Word by Word

Practical insights for writers from Jessica P Morrell

Quick Take for writers: Remember your Scars

Written By: Jessica Morrell - Sep• 09•15

Stephen King once said, “A little talent is a good thing to have if youscarred wood want to be a writer. But the only real requirement is to remember every scar.”

Fiction is based on a dramatic situation where interesting people experience interesting problems that seem unsolvable. As the story progresses important events will unfold until the problem is resolved. Pretty simple, right?

But what of you is in the story? Each of us mines from within. Do you have a story that has nestled within you for years? We all have our own truths, passions, ghosts, and worries. Most of us have had our heart torn open, have felt grievous loss and unfairness. Many of us hold secrets we dare not share.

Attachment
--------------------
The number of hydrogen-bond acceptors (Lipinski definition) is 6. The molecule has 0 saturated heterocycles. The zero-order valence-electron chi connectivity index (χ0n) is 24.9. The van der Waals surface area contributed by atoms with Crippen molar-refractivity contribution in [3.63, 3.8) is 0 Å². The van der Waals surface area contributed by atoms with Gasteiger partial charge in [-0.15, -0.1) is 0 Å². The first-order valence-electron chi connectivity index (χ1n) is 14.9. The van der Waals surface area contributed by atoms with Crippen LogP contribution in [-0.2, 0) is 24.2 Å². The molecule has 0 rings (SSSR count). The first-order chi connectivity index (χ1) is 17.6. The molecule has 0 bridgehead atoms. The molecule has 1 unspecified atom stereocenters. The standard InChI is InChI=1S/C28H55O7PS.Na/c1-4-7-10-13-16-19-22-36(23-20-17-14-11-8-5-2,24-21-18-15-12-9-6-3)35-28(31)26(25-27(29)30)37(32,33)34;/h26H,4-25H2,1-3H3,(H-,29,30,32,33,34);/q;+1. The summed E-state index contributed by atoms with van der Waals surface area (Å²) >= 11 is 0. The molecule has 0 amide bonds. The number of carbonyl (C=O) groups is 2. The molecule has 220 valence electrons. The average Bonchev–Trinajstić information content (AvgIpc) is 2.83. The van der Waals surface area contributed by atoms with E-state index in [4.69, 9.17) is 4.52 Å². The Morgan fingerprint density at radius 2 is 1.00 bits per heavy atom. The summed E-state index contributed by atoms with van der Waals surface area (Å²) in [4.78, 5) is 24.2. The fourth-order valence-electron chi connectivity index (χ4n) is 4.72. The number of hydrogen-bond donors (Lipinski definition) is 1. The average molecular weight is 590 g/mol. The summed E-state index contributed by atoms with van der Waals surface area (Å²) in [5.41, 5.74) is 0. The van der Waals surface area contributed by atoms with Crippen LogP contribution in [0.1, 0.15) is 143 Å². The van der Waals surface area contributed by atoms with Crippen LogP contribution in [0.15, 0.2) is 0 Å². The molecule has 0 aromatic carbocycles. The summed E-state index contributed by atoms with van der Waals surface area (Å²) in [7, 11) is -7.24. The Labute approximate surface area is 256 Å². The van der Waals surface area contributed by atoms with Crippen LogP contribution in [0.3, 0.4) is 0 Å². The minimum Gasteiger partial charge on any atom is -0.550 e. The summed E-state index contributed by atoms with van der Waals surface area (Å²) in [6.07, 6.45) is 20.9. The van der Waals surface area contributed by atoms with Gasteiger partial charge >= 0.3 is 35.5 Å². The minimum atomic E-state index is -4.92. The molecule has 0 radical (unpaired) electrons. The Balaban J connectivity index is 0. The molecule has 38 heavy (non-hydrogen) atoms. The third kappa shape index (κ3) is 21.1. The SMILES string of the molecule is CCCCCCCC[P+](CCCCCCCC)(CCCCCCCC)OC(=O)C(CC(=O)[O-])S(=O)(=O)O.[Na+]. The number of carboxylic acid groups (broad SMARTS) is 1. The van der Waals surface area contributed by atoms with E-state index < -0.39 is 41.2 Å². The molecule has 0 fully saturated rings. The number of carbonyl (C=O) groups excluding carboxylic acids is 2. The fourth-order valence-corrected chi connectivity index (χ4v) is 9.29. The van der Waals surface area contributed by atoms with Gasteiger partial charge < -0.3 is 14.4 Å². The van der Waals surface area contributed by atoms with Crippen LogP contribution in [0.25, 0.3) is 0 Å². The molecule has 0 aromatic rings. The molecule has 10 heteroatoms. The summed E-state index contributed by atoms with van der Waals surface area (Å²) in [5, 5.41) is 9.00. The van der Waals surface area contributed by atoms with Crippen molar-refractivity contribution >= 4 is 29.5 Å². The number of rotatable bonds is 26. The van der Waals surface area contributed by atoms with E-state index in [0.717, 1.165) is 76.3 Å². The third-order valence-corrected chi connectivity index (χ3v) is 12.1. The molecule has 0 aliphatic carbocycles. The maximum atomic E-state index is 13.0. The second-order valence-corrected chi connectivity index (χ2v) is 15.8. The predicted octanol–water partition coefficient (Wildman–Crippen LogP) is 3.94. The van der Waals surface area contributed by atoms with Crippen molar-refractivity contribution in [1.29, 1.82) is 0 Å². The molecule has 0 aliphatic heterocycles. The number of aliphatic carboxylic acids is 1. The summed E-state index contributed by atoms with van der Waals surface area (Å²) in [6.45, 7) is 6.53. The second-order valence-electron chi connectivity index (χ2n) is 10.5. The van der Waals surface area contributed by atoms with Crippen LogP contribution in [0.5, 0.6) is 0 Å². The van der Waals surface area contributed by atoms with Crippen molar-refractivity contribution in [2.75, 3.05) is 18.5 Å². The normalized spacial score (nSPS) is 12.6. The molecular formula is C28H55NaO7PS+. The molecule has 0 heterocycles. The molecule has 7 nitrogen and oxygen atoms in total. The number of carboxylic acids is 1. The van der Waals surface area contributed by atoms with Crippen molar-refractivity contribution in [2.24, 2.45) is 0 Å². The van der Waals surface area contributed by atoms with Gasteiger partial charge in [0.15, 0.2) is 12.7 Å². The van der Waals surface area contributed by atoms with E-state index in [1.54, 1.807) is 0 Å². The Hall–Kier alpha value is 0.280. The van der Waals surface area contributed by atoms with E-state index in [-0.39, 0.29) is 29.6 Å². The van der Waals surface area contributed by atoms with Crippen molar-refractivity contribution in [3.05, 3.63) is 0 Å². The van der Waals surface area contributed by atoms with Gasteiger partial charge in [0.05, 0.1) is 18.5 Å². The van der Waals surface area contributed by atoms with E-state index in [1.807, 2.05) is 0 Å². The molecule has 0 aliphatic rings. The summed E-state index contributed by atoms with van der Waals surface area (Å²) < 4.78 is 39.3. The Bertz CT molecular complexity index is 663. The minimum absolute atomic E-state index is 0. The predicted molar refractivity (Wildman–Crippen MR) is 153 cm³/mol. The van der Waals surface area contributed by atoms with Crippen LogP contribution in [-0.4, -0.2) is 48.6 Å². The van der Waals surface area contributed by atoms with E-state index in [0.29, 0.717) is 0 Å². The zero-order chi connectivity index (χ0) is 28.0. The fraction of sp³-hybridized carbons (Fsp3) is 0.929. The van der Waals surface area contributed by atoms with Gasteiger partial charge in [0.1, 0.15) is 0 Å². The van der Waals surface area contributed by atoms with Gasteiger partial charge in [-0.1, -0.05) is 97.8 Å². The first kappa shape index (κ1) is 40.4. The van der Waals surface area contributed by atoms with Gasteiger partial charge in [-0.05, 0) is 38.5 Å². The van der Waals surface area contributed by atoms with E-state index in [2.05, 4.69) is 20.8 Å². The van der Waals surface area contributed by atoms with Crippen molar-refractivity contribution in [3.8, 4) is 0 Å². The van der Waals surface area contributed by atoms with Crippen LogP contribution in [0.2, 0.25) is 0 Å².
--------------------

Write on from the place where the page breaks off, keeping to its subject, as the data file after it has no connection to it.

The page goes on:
If you’re a writer, start from self knowledge. What scares you? What makes you angry?  What keeps you awake in the lonely hours before dawn? What are the themes in your life? Why did you start writing in the first place? What passion called you to storytelling?  Our most  potent writing comes from our deepest fears and darkest secrets.

If you want to create a novel you won’t abandon mid-story, write toward your fears. Crawl into the shadows and uncover ghosts. Ruminate about your grudges, pet peeves, hungers, enemies. What has shamed you?  Make sure the feelings you bring to your writing desk are deep and real and powerful.

Writing is how we come to understand things. If you can’t remember your scars it will be difficult to imbue your characters with deep emotions.  We all use these parts of life in our writing. Trying to forget the blistering parts of your past—trying to repress or deny reality—will weaken your creative vitality. And it takes sooo much energy to hide your pain and scars. Better to write it out, to unearth the restless dead. Better to endow your scars onto  a character than to keep picking at them.

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